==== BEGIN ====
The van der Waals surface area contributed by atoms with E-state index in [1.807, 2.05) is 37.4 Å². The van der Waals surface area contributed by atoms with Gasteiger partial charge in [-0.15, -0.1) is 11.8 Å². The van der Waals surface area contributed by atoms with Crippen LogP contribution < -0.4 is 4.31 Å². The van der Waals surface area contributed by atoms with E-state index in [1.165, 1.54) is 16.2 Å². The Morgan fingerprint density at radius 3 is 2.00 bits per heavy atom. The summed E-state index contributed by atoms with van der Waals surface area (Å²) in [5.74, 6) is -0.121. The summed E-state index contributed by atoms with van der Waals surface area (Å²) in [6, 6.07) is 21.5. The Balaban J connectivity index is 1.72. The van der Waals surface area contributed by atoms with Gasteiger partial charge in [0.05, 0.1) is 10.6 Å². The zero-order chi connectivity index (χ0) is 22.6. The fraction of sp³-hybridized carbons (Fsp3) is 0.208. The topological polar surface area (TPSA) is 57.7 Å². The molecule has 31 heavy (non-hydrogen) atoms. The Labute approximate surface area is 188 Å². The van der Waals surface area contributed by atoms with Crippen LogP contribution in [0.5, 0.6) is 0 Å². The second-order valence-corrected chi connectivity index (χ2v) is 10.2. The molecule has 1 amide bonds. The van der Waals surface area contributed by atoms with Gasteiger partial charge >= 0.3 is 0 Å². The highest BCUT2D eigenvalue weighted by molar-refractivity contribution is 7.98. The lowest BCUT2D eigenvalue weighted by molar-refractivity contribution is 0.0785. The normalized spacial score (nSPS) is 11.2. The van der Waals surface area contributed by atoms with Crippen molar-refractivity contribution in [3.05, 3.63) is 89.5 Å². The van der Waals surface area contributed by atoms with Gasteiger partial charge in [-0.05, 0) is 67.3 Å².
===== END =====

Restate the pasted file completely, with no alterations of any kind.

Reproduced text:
The van der Waals surface area contributed by atoms with E-state index in [1.807, 2.05) is 37.4 Å². The van der Waals surface area contributed by atoms with Gasteiger partial charge in [-0.15, -0.1) is 11.8 Å². The van der Waals surface area contributed by atoms with Crippen LogP contribution < -0.4 is 4.31 Å². The van der Waals surface area contributed by atoms with E-state index in [1.165, 1.54) is 16.2 Å². The Morgan fingerprint density at radius 3 is 2.00 bits per heavy atom. The summed E-state index contributed by atoms with van der Waals surface area (Å²) in [5.74, 6) is -0.121. The summed E-state index contributed by atoms with van der Waals surface area (Å²) in [6, 6.07) is 21.5. The Balaban J connectivity index is 1.72. The van der Waals surface area contributed by atoms with Gasteiger partial charge in [0.05, 0.1) is 10.6 Å². The zero-order chi connectivity index (χ0) is 22.6. The fraction of sp³-hybridized carbons (Fsp3) is 0.208. The topological polar surface area (TPSA) is 57.7 Å². The molecule has 31 heavy (non-hydrogen) atoms. The Labute approximate surface area is 188 Å². The van der Waals surface area contributed by atoms with Crippen LogP contribution in [0.5, 0.6) is 0 Å². The second-order valence-corrected chi connectivity index (χ2v) is 10.2. The molecule has 1 amide bonds. The van der Waals surface area contributed by atoms with Gasteiger partial charge >= 0.3 is 0 Å². The highest BCUT2D eigenvalue weighted by molar-refractivity contribution is 7.98. The lowest BCUT2D eigenvalue weighted by molar-refractivity contribution is 0.0785. The normalized spacial score (nSPS) is 11.2. The van der Waals surface area contributed by atoms with Crippen molar-refractivity contribution in [3.05, 3.63) is 89.5 Å². The van der Waals surface area contributed by atoms with Gasteiger partial charge in [-0.05, 0) is 67.3 Å².